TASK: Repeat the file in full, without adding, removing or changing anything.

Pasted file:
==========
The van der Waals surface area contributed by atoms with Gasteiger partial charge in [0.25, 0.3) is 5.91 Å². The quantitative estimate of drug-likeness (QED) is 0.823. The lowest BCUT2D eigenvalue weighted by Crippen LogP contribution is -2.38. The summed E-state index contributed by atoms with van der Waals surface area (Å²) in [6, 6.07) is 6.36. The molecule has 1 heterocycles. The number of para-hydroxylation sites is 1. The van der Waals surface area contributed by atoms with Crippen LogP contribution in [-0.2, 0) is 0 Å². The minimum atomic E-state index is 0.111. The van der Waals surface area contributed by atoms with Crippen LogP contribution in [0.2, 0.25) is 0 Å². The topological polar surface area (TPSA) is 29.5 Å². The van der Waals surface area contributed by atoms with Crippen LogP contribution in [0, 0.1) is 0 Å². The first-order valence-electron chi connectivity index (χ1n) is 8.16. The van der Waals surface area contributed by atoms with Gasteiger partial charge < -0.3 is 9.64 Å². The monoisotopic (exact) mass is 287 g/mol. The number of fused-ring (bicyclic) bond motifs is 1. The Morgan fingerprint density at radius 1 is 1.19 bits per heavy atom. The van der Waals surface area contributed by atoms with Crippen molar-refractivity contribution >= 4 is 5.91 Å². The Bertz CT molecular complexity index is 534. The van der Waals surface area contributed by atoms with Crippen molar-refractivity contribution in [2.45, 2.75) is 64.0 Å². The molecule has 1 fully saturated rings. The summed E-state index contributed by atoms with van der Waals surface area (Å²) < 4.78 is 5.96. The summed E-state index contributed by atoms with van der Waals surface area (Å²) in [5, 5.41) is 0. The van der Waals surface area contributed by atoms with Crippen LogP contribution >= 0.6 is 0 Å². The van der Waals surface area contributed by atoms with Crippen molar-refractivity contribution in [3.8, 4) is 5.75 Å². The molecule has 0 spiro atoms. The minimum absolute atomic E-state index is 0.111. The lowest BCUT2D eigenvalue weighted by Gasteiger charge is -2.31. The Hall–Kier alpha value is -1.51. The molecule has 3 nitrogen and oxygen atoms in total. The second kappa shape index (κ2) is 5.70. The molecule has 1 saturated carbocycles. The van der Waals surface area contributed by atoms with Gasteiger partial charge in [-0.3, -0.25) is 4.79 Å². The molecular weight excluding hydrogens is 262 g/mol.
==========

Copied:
The van der Waals surface area contributed by atoms with Gasteiger partial charge in [0.25, 0.3) is 5.91 Å². The quantitative estimate of drug-likeness (QED) is 0.823. The lowest BCUT2D eigenvalue weighted by Crippen LogP contribution is -2.38. The summed E-state index contributed by atoms with van der Waals surface area (Å²) in [6, 6.07) is 6.36. The molecule has 1 heterocycles. The number of para-hydroxylation sites is 1. The van der Waals surface area contributed by atoms with Crippen LogP contribution in [-0.2, 0) is 0 Å². The minimum atomic E-state index is 0.111. The van der Waals surface area contributed by atoms with Crippen LogP contribution in [0.2, 0.25) is 0 Å². The topological polar surface area (TPSA) is 29.5 Å². The van der Waals surface area contributed by atoms with Crippen LogP contribution in [0, 0.1) is 0 Å². The first-order valence-electron chi connectivity index (χ1n) is 8.16. The van der Waals surface area contributed by atoms with Gasteiger partial charge < -0.3 is 9.64 Å². The monoisotopic (exact) mass is 287 g/mol. The number of fused-ring (bicyclic) bond motifs is 1. The Morgan fingerprint density at radius 1 is 1.19 bits per heavy atom. The van der Waals surface area contributed by atoms with Crippen molar-refractivity contribution >= 4 is 5.91 Å². The Bertz CT molecular complexity index is 534. The van der Waals surface area contributed by atoms with Crippen molar-refractivity contribution in [2.45, 2.75) is 64.0 Å². The molecule has 1 fully saturated rings. The summed E-state index contributed by atoms with van der Waals surface area (Å²) < 4.78 is 5.96. The summed E-state index contributed by atoms with van der Waals surface area (Å²) in [5, 5.41) is 0. The van der Waals surface area contributed by atoms with Crippen LogP contribution >= 0.6 is 0 Å². The van der Waals surface area contributed by atoms with Crippen molar-refractivity contribution in [3.8, 4) is 5.75 Å². The molecule has 0 spiro atoms. The minimum absolute atomic E-state index is 0.111. The lowest BCUT2D eigenvalue weighted by Gasteiger charge is -2.31. The Hall–Kier alpha value is -1.51. The molecule has 3 nitrogen and oxygen atoms in total. The second kappa shape index (κ2) is 5.70. The molecule has 1 saturated carbocycles. The van der Waals surface area contributed by atoms with Gasteiger partial charge in [-0.3, -0.25) is 4.79 Å². The molecular weight excluding hydrogens is 262 g/mol.